Jorge (Georges) Biassou
When Jorge Biassou (1741-1801) arrived in St. Augustine in 1796, he was already a legend in his own time.
He was the most fiery leader in the Haitian slave revolt against the French. He became a decorated
Spanish general, yet did not speak Spanish and was virtually banned from Hispaniola and Havana. He was
Florida's only black caudillo (a militant political leader), and came with his own Haitian entourage.
He flaunted pagan religious practices, but was buried with full Catholic honors. A hero, a family man,
a threat, and a spectacle; this ex-slave demanded respect.
Jorge (Georges) Biassou. Painting by Alexandra Barbot.
From Slave to Rebel
Jorge Biassou was born "Georges," on the island of Hispaniola. He was the son of slaves
in the world's most lucrative colony, French Saint-Domingue (now Haiti). The plantation owners there
were notoriously brutal, producing a standard for violence that still lingers there today. In 1791,
thousands of abused slaves rose up and poured out their fury on the "great whites." Biassou, now fifty
years old, joined them and quickly assumed the rebel leadership with Jean Francois. Biassou commanded
40,000 ex-slaves as they burned plantations and murdered whites. Along the way, he fueled his own
and his followers' national spirit through religious practices of their African ancestors.
In four years of warfare, Biassou developed a reputation that became fodder for legends.
Historian Thomas Madiou dramatized tales of the revolution fifty years later,
writing that Biassou's war tent was "filled with kittens of all shades, with snakes, with dead men's
bones, and other African fetishes. At night huge campfires were lit with naked women dancing around them,
chanting words understood only on the coast of Africa. When the excitement reached its climax, Biassou
would appear with his [priests] to proclaim in the name of God that every slave killed in battle would
re-awaken in his homeland of Africa" (Madiou).
The Haitian Revolution began with a slave revolt in 1791.
From Rebel to General
Biassou proved to be that unique blend of dynamo and diplomat. He and Francois wrote
multiple offers to end the slave revolt in exchange for the basic human rights promoted by the French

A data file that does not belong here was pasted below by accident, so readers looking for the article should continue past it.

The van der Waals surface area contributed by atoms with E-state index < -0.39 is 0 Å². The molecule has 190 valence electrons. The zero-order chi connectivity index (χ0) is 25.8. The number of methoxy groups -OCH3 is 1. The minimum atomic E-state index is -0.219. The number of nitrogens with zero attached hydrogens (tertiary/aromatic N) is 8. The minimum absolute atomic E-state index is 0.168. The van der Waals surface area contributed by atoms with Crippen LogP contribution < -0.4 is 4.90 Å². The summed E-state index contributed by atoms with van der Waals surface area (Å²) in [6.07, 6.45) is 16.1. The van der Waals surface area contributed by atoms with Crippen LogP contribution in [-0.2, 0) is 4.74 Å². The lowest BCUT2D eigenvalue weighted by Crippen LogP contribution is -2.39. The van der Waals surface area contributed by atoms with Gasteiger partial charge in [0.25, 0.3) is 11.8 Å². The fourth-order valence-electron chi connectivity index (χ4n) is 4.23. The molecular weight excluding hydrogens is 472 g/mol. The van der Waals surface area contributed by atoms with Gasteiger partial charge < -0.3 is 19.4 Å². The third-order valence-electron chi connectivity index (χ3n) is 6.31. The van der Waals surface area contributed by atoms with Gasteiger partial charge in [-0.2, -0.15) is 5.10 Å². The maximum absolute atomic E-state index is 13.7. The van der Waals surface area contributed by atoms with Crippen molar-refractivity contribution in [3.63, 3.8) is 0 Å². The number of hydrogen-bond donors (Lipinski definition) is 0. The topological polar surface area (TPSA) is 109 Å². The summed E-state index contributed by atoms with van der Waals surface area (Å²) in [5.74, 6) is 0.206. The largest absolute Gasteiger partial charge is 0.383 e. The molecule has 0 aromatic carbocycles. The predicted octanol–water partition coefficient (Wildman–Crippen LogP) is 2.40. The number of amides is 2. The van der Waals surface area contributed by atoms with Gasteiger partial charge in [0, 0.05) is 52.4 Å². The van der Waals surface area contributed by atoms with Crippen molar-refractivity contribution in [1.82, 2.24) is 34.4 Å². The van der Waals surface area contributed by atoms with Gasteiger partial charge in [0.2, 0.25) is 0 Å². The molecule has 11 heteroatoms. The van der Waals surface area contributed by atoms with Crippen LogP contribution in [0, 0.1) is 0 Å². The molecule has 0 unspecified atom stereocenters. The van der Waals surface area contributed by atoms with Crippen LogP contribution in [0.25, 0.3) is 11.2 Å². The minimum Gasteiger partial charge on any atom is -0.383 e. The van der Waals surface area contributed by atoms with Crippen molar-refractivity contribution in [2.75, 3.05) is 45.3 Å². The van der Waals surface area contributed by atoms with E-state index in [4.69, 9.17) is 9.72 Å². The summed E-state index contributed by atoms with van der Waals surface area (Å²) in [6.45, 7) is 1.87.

Revolution. Mainland France dismissed those peace offers from Hispaniola; they were too busy
declaring war on Spain. Since Spain shared Hispaniola with France, the war found its way to the
island. There, Spanish Governor Garcia recruited the rebel slaves. For their assault on the French,
the slaves were given weapons, supplies, salaries, and Spanish citizenship. Francois, Biassou, and
his aid Toussaint L'Ouverture received gold medals and letters of thanks and confidence from the
Spanish government. At that point in 1793, "Georges" became "Jorge" Biassou, a free, French-speaking,
Spanish general of his freed rebels, the Black Auxiliaries of Carlos IV.
The island of Hispaniola was divided into French and Spanish
territories. The French side became Haiti after the slaves won their revolution.
Loyalty to Spain
Biassou coveted his title and salary. He proved his Spanish loyalty a year later
when Toussaint withdrew a portion of the Black Auxiliaries to focus on freeing more slaves.
Biassou did not want to risk his newfound independence, and in fact, later owned his own slaves. He
and Francois remained loyal to Spain, even though it eventually meant fighting against Toussaint and
other rebels. Governor Garcia was grateful for this, and called the Black Auxiliaries "valiant warriors."
Biassou's former aid, Toussaint L'Ouverture, led
the Haitian Revolution to success. Painting by Alexandra Barbot.
Grateful, that is, until Spain's fight with France ended. Then Governor Garcia pondered
what to do with his Haitian "wolves." They were armed, skilled, and far more ferocious than Spanish war
standards. Jorge Biassou was especially feared. Field reports claimed he had killed all the white patients
in a hospital and led a massacre of one thousand French men, women and children.